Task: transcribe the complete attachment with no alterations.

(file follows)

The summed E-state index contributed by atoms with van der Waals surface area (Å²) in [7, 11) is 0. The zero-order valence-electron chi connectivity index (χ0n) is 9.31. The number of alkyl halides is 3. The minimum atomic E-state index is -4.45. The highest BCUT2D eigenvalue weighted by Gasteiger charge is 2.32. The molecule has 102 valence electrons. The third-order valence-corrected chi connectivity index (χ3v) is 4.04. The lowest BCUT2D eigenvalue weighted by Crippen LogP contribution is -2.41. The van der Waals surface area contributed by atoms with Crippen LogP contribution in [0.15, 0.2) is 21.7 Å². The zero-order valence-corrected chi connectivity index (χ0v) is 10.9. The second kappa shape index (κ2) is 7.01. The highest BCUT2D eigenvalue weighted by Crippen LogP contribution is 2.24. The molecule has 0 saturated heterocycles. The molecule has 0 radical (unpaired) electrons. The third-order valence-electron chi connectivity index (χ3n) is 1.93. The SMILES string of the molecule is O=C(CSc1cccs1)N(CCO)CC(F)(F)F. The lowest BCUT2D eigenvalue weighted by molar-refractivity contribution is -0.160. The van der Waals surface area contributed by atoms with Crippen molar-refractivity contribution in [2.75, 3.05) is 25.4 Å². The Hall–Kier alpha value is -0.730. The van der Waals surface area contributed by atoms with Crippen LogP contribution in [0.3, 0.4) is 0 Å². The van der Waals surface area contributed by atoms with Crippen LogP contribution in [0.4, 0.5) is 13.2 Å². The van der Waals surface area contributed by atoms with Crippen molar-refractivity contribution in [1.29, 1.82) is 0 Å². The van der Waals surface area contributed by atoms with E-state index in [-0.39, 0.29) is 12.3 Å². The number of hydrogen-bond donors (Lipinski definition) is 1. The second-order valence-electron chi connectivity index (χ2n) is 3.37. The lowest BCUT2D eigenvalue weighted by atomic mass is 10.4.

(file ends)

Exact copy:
The summed E-state index contributed by atoms with van der Waals surface area (Å²) in [7, 11) is 0. The zero-order valence-electron chi connectivity index (χ0n) is 9.31. The number of alkyl halides is 3. The minimum atomic E-state index is -4.45. The highest BCUT2D eigenvalue weighted by Gasteiger charge is 2.32. The molecule has 102 valence electrons. The third-order valence-corrected chi connectivity index (χ3v) is 4.04. The lowest BCUT2D eigenvalue weighted by Crippen LogP contribution is -2.41. The van der Waals surface area contributed by atoms with Crippen LogP contribution in [0.15, 0.2) is 21.7 Å². The zero-order valence-corrected chi connectivity index (χ0v) is 10.9. The second kappa shape index (κ2) is 7.01. The highest BCUT2D eigenvalue weighted by Crippen LogP contribution is 2.24. The molecule has 0 saturated heterocycles. The molecule has 0 radical (unpaired) electrons. The third-order valence-electron chi connectivity index (χ3n) is 1.93. The SMILES string of the molecule is O=C(CSc1cccs1)N(CCO)CC(F)(F)F. The lowest BCUT2D eigenvalue weighted by molar-refractivity contribution is -0.160. The van der Waals surface area contributed by atoms with Crippen molar-refractivity contribution in [2.75, 3.05) is 25.4 Å². The Hall–Kier alpha value is -0.730. The van der Waals surface area contributed by atoms with Crippen LogP contribution in [0.3, 0.4) is 0 Å². The van der Waals surface area contributed by atoms with Crippen LogP contribution in [0.4, 0.5) is 13.2 Å². The van der Waals surface area contributed by atoms with Crippen molar-refractivity contribution in [1.29, 1.82) is 0 Å². The van der Waals surface area contributed by atoms with E-state index in [-0.39, 0.29) is 12.3 Å². The number of hydrogen-bond donors (Lipinski definition) is 1. The second-order valence-electron chi connectivity index (χ2n) is 3.37. The lowest BCUT2D eigenvalue weighted by atomic mass is 10.4.